Benn Jordan is something I have not heard of, but dubstep I have.
I am not sure who I should back.

when you play the original version of “Undiscovered Colors” into Shazam, it identifies the song as written by Inventor

I have never used Shazam... I assume this is not a smoking gun?
posted by Mezentian at 6:51 AM on October 17, 2012 [1 favorite]


It's a smoking gun with bloody fingerprints. You hold up a smartphone, and it listens to the music, and tells you what the song is. He's basically proving that someone has rigged the game - his song is recognized as belonging to someone else. It also means the song isn't being sampled or mashed up, it's being ripped off wholesale: someone inserted a drop on an otherwise unreworked song and called it a day - then used their industry contacts to promote the hell out of it and make certain the original artist will never see a cent or sales bump from it.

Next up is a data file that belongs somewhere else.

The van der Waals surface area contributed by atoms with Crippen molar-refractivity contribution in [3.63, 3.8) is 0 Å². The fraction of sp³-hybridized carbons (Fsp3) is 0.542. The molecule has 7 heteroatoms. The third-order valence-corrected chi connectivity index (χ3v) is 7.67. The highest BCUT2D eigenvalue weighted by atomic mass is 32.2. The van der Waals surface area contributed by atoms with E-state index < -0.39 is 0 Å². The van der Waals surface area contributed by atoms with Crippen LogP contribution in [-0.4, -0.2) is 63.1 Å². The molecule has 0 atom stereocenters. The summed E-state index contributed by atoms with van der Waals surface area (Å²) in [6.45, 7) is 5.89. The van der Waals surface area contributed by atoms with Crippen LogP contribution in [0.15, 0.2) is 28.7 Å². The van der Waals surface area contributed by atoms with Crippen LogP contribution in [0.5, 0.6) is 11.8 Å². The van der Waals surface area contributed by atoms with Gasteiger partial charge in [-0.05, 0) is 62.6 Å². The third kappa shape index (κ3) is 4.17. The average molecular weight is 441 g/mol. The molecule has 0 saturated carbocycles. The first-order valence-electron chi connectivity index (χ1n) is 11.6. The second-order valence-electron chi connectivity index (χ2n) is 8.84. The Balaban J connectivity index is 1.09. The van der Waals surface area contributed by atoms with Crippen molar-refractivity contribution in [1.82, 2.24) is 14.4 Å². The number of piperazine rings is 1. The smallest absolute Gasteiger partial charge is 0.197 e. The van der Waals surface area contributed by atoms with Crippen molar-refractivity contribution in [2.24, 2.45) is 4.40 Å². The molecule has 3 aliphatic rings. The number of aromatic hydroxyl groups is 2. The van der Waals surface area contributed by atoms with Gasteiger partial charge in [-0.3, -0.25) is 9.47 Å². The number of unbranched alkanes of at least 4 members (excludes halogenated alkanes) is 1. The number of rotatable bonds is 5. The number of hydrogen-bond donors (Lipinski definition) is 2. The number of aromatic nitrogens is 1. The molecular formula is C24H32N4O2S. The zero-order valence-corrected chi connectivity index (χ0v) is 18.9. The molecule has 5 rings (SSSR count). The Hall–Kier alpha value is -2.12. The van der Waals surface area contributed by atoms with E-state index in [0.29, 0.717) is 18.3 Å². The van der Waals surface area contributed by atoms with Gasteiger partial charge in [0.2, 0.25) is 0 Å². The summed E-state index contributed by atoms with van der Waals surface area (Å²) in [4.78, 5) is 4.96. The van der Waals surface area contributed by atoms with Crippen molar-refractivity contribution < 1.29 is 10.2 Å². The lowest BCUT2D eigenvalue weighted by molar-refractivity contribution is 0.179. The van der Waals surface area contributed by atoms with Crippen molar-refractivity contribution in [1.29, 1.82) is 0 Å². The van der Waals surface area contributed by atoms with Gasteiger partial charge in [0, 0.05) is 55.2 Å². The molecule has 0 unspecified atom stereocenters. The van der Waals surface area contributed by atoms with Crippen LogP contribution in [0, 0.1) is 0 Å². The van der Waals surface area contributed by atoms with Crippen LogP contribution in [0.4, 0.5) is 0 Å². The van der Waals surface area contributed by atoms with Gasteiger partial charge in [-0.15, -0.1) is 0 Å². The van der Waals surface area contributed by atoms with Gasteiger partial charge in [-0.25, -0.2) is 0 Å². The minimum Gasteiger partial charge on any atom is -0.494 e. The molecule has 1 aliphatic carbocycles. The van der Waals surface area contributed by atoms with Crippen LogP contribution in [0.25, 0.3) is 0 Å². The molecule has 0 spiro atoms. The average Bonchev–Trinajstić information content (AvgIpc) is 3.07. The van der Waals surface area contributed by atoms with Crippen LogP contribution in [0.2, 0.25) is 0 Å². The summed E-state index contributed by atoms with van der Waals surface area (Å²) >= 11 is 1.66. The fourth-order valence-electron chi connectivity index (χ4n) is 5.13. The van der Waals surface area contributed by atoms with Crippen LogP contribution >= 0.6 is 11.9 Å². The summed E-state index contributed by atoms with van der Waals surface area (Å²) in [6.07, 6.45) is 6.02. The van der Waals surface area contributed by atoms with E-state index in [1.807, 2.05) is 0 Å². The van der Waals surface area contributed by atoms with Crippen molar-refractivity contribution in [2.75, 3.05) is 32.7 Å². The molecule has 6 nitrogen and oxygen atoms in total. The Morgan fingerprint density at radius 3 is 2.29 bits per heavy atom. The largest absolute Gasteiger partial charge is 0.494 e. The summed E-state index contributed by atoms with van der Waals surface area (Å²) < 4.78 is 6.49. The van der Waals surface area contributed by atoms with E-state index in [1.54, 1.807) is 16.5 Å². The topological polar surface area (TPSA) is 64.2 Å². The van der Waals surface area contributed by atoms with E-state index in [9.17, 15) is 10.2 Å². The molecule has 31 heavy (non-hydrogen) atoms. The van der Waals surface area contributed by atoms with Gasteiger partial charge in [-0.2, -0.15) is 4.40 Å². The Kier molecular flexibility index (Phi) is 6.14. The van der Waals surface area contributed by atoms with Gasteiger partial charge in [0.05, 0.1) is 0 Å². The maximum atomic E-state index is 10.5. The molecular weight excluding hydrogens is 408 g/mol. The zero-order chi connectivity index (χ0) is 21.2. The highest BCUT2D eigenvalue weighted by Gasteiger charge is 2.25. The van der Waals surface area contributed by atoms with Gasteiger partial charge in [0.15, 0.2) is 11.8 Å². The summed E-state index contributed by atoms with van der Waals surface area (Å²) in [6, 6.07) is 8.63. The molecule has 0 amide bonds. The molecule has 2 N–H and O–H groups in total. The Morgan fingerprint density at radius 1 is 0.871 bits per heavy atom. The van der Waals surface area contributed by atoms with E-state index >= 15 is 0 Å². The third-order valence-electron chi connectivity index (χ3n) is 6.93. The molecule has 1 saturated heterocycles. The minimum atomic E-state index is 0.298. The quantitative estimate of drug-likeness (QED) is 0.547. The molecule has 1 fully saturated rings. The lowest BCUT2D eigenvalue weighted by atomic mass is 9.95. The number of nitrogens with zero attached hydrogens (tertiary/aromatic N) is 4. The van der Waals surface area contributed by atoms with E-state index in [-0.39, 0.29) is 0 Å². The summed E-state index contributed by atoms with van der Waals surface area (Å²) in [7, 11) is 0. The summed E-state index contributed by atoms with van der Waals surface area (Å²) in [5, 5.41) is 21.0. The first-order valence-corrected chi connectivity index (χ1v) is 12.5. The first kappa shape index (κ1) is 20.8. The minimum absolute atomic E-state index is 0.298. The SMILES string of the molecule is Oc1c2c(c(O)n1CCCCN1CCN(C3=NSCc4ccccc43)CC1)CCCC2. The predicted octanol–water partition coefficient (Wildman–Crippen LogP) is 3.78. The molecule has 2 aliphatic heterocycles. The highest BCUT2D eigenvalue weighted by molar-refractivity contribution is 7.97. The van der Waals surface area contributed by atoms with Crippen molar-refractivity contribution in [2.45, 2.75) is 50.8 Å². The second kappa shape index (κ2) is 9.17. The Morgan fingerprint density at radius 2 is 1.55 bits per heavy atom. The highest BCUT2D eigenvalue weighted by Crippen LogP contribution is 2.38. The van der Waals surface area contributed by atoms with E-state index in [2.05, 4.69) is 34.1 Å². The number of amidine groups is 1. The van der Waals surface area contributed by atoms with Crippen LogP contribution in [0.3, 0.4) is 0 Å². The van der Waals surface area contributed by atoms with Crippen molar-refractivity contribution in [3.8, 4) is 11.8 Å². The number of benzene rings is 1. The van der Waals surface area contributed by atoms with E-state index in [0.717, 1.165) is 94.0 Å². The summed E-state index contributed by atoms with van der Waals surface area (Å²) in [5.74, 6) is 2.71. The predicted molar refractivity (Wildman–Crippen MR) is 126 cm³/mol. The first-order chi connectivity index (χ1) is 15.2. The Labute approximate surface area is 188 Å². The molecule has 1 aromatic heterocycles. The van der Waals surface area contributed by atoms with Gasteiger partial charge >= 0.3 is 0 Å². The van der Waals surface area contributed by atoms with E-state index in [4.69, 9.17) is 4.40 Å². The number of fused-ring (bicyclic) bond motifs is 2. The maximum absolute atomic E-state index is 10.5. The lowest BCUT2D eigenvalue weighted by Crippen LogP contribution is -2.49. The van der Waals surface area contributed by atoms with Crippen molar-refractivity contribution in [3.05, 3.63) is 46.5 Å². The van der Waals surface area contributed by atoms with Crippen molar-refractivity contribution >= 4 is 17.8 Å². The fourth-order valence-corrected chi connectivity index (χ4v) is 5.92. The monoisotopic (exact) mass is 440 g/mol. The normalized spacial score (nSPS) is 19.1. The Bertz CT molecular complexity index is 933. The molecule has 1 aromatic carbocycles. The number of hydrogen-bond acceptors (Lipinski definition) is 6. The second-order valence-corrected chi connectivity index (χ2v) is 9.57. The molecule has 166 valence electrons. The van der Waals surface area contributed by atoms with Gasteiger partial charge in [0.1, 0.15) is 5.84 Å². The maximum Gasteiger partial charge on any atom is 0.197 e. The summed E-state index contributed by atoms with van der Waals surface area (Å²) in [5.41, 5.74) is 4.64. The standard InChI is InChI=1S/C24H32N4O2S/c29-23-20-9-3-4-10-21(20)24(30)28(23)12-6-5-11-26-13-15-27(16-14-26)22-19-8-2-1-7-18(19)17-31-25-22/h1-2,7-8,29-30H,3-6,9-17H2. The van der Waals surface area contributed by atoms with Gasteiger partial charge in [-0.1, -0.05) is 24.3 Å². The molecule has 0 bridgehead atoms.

posted by Slap*Happy at 6:59 AM on October 17, 2012 [6 favorites]


Mr. Jordan should be taking notes on how to market your music.
posted by ChurchHatesTucker at 7:00 AM on October 17, 2012


What's the punishment for failing to respond to a DMCA filing? I went looking online but could not find anything. I think he should start suing these companies, and if they react the same way, receive summary judgments. Or he could directly contact the hosts of Yahoo, Google, etc. and see about forcing them to take the offending products offline. Of course this would not happen, but then he can sue the ISPs as well.

This takes time, but my impression was that DMCA penalties could add up quickly if not responded to.